So one basic answer to the question we have today ? what kind of Europe do we want ? is to my mind a united Europe, where building a stronger EMU will lead to a stronger union at large, rather than building a deepening division between the euro area and the rest.
This is not the first time we have a major crisis, an existential challenge. So far, the European Union has managed to turn crises and challenges to its long-term advantage by taking bold new steps ? the internal market after the economic stagnation of the 1970s, enlargement to stabilize Europe after the division of the Cold War, economic and monetary union to make the EU stronger in a new global economy.
My personal assessment of the euro area crisis is that we are turning the page. We should look at our achievements ? the six-pack legislation on economic policy coordination is a major achievement. The soon to be finalized two-pack adds to fiscal discipline. The European Stability Mechanism is up and running. Public deficits are being stabilized. The ECB has taken decisive action. What we now need to add to these milestones is Banking Union. With banking union in place the corner-stones of euro area recovery should be in place.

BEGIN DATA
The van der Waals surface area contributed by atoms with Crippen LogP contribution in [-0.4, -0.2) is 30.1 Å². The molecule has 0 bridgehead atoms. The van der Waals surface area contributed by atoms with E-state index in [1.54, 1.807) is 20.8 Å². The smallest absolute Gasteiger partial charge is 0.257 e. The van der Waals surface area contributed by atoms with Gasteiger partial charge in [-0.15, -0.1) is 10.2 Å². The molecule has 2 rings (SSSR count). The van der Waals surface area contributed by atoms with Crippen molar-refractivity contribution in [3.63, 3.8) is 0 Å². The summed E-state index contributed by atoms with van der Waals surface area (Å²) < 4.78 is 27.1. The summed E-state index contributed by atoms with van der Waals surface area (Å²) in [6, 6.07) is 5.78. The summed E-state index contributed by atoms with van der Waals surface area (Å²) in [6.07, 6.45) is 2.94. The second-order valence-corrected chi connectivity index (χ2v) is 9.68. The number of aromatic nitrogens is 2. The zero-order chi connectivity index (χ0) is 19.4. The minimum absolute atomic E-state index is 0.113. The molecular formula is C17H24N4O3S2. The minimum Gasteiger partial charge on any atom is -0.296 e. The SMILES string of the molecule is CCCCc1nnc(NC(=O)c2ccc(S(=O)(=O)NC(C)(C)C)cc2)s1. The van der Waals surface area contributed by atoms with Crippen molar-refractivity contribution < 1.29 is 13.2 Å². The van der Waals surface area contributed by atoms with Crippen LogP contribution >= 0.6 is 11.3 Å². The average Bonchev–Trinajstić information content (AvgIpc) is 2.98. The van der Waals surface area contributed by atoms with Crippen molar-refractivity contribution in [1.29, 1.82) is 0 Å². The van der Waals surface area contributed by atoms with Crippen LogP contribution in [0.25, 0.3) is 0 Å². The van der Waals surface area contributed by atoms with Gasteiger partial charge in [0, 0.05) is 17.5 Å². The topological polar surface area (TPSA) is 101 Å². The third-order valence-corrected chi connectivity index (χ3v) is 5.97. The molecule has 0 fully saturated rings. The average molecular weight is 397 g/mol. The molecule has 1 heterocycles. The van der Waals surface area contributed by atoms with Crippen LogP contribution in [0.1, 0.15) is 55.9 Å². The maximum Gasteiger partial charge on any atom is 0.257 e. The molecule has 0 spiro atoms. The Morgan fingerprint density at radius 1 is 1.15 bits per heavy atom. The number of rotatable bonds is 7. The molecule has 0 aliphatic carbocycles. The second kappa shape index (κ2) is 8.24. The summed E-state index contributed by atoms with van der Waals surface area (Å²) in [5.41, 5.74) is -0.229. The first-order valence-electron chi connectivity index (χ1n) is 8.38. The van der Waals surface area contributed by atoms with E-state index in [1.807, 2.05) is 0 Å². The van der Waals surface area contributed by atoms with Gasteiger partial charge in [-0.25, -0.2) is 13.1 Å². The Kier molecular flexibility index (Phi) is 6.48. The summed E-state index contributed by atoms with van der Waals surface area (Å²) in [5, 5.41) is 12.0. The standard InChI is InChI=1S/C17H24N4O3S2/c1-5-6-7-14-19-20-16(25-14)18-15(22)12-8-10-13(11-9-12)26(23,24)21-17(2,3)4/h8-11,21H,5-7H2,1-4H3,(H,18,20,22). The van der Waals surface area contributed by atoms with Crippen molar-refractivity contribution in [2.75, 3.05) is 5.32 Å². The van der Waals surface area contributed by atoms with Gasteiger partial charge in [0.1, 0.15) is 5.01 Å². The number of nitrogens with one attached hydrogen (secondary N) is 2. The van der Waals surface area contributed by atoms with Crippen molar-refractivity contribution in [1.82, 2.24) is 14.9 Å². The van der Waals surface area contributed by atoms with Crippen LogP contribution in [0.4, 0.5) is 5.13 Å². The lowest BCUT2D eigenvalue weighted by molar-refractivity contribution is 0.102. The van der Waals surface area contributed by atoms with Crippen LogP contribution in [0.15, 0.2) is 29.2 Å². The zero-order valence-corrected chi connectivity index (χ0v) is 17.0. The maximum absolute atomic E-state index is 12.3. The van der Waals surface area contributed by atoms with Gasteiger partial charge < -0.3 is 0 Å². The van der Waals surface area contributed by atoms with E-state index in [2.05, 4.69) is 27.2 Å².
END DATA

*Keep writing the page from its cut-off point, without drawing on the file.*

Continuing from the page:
I am not saying that things will be easy or recovery instantaneous. There are no miracles in economic life. But what I am saying is that the building blocks are there and with firm implementation, the euro will recover.
Today, I have three concrete points to make. One, – how to build a banking union that will contribute to holding the Union together as a financial market. Second – how to manage the institutional deepening of EMU without clashing with the Union at 27. And third, – how to take steps in new areas of cooperation – like defense – to make integration stronger at 27.
My first point is on Banking Union. Banking union is a necessary step for improving confidence in financial institutions in Europe. Agreeing to its time-table was one of the big items of the European Council last week. Having a banking union is logic ? we have an integrated financial market so we also need integrated supervision. One major lesson from the ongoing financial crisis is that supervision needs great improvements ? European improvements.